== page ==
Although the GBP USD has rallied for four days, the trend is still down. With the economy in a recession triggered by a bad housing and mortgage market, traders are going to begin to look toward the U.K. government and the Bank of England for more stimuli to revive the economy. Technically, the Pound is merely retracing a prior down move. The charts are indicating that once this short-covering rally stops, the market will be poised for a corrective break to retest the recent bottom.
The USD JPY gained ground on Thursday. Traders seemed more willing to buy the Dollar than the Yen in a flight-to-quality move. Lately when the stock market has been down and trader appetite for risk has waned, traders have sought the safety of the Yen. Today’s action could be indicating that the Japanese economy has hit a level where investors feel it is too risky to own Yen. Furthermore, intervention threats by the Bank of Japan may have finally been taking seriously by traders. For weeks the BoJ has been threatening to sell Yen in an effort to pare its value. The rising Yen has been killing the Japanese export market. Today's trading action indicates that the trend may be ready to turn higher for the USD JPY.
Lower commodity prices led by weakness in energy and grain markets put pressure on the Canadian Dollar. The USD CAD has reversed the downtrend that began late last week. Earlier in the week Canada announced its first budget deficit in ten years. Vows by the Canadian government to defend the economy with whatever means possible have done nothing to support the Canadian Dollar. The narrowing trade surplus and falling exports are putting pressure on the economy. Falling commodity prices continue to indicate the possibility of deflation.
The Swiss Franc traded flat against the U.S. Dollar on Thursday. For two weeks the Swiss National Bank has expressed concern about the rise in the Franc. They have even threatened to intervene with massive amounts of selling pressure to knock its value down. Even as late as yesterday the SNB was reiterating its stance. Today, however, SNB President Jean Pierre Roth reversed the tone and said he did not see any overshooting of the currency. This means that he has taken the threat of intervention off the table.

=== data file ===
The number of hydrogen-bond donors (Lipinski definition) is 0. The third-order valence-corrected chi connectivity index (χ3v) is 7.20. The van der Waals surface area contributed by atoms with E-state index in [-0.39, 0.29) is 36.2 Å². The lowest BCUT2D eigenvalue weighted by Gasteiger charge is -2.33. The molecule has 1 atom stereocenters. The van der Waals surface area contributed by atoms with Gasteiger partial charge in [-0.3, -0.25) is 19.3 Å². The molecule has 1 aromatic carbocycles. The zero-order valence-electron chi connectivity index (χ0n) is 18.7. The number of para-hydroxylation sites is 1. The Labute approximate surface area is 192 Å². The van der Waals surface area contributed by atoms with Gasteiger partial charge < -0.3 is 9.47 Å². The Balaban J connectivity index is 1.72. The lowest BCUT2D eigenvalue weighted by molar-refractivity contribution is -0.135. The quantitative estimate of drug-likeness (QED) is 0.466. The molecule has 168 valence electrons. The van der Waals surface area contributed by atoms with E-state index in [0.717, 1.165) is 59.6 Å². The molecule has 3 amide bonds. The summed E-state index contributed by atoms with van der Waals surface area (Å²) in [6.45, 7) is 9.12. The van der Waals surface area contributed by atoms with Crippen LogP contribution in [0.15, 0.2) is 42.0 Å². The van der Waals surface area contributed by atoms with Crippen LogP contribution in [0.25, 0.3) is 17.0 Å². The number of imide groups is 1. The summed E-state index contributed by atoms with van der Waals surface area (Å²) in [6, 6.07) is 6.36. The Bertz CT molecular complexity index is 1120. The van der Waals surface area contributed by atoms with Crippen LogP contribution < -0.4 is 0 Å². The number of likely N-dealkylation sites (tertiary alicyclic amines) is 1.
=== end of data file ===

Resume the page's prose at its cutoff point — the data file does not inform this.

The Swiss Franc rallied on the news to finish basically unchanged versus the Dollar. Although the comments helped support the Franc, financial conditions in Switzerland have deteriorated over the short-term. The economy is still in a contraction and the higher Franc is hurting export sales. Short-covering may have triggered the rally today, but I suspect new shorts will be willing to step in at new levels soon.
The Australian Dollar fell against the Dollar in New York. Traders cite the uncertainty in the U.S. economy and the inability to present a clear direction for new attempts to revive the U.S. economy as the main reasons for the weakness. Traders are once again selling riskier assets and seeking the safety and security of the U.S. Dollar. News that New Zealand cut its benchmark rate by more than expected also put pressure on the Aussie. The move by New Zealand opens the door for a Reserve Bank of Australia cut by as much as 100 basis points at its next meeting.
The weakening economy led by falling exports and lower commodity prices has led the Reserve Bank of New Zealand to cut interest rates by 1.5%. This cut was more than expected and sent the NZD USD sharply lower. Look for more downside pressure as the deteriorating global economy is expected to send commodity prices lower. A falling stock market could even accelerate the down move as investors will become more averse to risk and aggressively sell commodity-linked currencies like the New Zealand Dollar.